The OCC entered into a consent order with a small, New Jersey-based bank with approximately $118 million in total assets for violations of the Bank Secrecy Act (the “BSA”). The OCC assessed a civil money penalty (“CMP”) against the bank of $4.1 million. The consent order and CMP come after the OCC’s examination and investigation of the bank’s anti-money laundering (“AML”) compliance programs, in which the OCC found deficiencies in the bank’s former foreign correspondent business with casas de cambios (“CDCs”). The OCC found that, among other deficiencies, the bank failed to adequately monitor more than $1.5 billion of dollars of wire transfer activity in CDC accounts, failed to comply with the statutory requirements regarding customer due diligence and enhanced due diligence of the CDCs, and filed over 190 untimely SARs involving suspicious transactions conducted through the bank. The OCC previously took enforcement action against the bank in 2011 related to similar violations in which the bank was required to undertake remedial actions with respect to its BSA/AML compliance program.
In a separate action, the Financial Crimes Enforcement Network (“FinCEN”) took an enforcement action against the bank for related BSA/AML compliance violations. FinCEN found that the bank was “deficient in all four pillars” of the requirements of the Bank Secrecy Act. In particular, FinCEN found that since June 2009, the bank lacked an effective AML program, failed to adequately and timely report suspicious activities in the Mexican and Dominican Republic CDC accounts, and failed to conduct adequate due diligence on foreign correspondent accounts. Of particular import to FinCEN was the fact that information concerning the heightened risk of the foreign correspondent accounts was publicly available. FinCEN pointed to its 2006 advisory notifying financial institutions of the potential threat of narcotics-based money laundering between Mexico and the United States; and in particular, the risk to financial institution posed by transactions with CDC accounts.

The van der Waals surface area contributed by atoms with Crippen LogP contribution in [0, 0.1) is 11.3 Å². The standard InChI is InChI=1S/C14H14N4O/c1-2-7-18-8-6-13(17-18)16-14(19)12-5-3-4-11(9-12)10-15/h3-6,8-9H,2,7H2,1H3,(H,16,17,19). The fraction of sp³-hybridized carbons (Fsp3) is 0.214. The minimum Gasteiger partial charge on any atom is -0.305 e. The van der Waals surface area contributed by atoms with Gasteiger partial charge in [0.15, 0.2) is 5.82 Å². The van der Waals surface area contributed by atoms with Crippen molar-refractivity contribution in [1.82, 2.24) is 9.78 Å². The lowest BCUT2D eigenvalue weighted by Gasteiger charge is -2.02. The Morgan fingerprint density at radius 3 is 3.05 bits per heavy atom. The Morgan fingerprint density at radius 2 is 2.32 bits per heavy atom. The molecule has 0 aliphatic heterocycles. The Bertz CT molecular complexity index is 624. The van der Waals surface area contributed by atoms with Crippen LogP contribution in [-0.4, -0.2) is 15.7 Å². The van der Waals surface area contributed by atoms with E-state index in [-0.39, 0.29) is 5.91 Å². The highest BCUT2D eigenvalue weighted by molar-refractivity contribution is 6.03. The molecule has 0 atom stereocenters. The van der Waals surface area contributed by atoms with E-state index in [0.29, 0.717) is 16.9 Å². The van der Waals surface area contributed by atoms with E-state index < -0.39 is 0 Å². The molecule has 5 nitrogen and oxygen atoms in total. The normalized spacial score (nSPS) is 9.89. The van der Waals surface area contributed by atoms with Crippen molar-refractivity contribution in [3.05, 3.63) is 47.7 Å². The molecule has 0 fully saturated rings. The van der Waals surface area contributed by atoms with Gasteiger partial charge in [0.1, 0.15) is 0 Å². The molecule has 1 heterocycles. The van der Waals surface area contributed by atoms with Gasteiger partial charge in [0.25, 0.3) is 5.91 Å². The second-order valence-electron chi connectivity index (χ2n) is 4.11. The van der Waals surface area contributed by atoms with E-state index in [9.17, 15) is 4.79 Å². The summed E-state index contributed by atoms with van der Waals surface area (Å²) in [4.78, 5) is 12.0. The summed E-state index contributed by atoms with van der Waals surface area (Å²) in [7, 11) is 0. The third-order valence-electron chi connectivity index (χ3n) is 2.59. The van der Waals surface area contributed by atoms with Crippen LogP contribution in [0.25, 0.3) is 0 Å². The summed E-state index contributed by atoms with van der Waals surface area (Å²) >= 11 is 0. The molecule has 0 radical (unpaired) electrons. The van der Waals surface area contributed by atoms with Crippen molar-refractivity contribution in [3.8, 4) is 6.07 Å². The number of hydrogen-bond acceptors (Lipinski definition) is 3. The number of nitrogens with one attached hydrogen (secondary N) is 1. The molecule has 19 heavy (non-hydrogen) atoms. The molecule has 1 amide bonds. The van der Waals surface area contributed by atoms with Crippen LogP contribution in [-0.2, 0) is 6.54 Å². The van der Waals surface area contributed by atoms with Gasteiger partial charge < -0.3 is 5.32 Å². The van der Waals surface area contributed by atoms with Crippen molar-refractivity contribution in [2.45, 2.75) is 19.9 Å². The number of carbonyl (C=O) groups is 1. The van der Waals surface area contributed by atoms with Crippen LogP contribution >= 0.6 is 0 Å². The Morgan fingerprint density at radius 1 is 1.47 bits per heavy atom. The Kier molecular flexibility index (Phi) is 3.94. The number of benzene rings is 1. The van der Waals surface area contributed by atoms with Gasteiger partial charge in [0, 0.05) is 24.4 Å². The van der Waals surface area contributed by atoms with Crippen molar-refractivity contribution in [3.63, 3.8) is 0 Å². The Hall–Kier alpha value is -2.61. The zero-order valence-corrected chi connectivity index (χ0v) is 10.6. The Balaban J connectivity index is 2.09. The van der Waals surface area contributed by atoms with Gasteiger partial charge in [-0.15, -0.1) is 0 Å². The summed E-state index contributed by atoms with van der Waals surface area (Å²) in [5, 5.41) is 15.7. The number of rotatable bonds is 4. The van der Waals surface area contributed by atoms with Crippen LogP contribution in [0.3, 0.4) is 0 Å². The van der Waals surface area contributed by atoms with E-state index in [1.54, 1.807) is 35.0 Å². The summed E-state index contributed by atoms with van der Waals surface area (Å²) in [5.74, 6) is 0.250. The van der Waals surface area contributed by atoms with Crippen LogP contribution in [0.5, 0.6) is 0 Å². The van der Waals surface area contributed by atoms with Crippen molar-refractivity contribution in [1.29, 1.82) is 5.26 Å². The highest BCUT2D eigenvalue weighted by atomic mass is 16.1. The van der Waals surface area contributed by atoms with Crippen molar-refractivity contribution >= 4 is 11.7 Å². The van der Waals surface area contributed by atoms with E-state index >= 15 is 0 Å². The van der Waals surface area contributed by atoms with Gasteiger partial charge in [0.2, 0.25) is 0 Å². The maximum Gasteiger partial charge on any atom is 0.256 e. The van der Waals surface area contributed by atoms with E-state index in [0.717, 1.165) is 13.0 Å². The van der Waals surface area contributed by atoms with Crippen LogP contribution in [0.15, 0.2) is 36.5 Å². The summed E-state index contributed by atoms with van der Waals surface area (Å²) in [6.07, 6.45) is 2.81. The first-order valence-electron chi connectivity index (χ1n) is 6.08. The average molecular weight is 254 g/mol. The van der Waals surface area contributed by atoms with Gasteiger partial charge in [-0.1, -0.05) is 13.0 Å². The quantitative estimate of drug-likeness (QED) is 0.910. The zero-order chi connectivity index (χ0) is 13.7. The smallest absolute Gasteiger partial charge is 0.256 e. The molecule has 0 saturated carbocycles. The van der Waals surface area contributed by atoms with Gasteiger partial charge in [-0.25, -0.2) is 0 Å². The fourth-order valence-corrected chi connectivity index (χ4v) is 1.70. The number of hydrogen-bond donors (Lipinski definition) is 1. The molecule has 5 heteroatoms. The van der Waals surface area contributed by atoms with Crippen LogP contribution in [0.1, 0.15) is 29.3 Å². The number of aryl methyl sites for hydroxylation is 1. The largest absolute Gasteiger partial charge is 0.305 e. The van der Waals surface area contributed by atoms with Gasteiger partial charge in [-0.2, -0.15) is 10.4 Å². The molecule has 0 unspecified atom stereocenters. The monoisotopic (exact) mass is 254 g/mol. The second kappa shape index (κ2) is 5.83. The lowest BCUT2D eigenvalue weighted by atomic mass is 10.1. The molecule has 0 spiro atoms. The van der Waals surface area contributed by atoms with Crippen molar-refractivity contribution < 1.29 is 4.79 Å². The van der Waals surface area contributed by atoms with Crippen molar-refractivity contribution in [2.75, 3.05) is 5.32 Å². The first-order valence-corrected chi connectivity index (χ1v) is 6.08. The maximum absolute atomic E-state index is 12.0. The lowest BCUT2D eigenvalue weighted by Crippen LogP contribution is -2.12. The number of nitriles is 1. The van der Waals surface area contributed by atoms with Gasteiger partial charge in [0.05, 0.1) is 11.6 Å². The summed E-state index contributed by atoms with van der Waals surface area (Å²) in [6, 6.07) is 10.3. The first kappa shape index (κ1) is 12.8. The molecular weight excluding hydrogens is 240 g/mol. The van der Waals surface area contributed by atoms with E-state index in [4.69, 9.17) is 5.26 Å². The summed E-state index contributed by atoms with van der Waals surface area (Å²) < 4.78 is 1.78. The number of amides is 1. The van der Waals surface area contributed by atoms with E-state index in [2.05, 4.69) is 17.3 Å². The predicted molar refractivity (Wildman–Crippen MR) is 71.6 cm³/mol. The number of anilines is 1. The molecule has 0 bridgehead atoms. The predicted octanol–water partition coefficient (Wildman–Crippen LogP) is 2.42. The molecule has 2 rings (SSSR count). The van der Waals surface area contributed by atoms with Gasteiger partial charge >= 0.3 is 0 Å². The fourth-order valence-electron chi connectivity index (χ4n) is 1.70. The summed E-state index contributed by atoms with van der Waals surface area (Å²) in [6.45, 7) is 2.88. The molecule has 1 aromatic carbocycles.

FinCEN also imposed a CMP of $4.1 million against the bank, but the OCC and FinCEN actions were collectively deemed satisfied by the bank making one $4.1 million payment to the U.S. Treasury.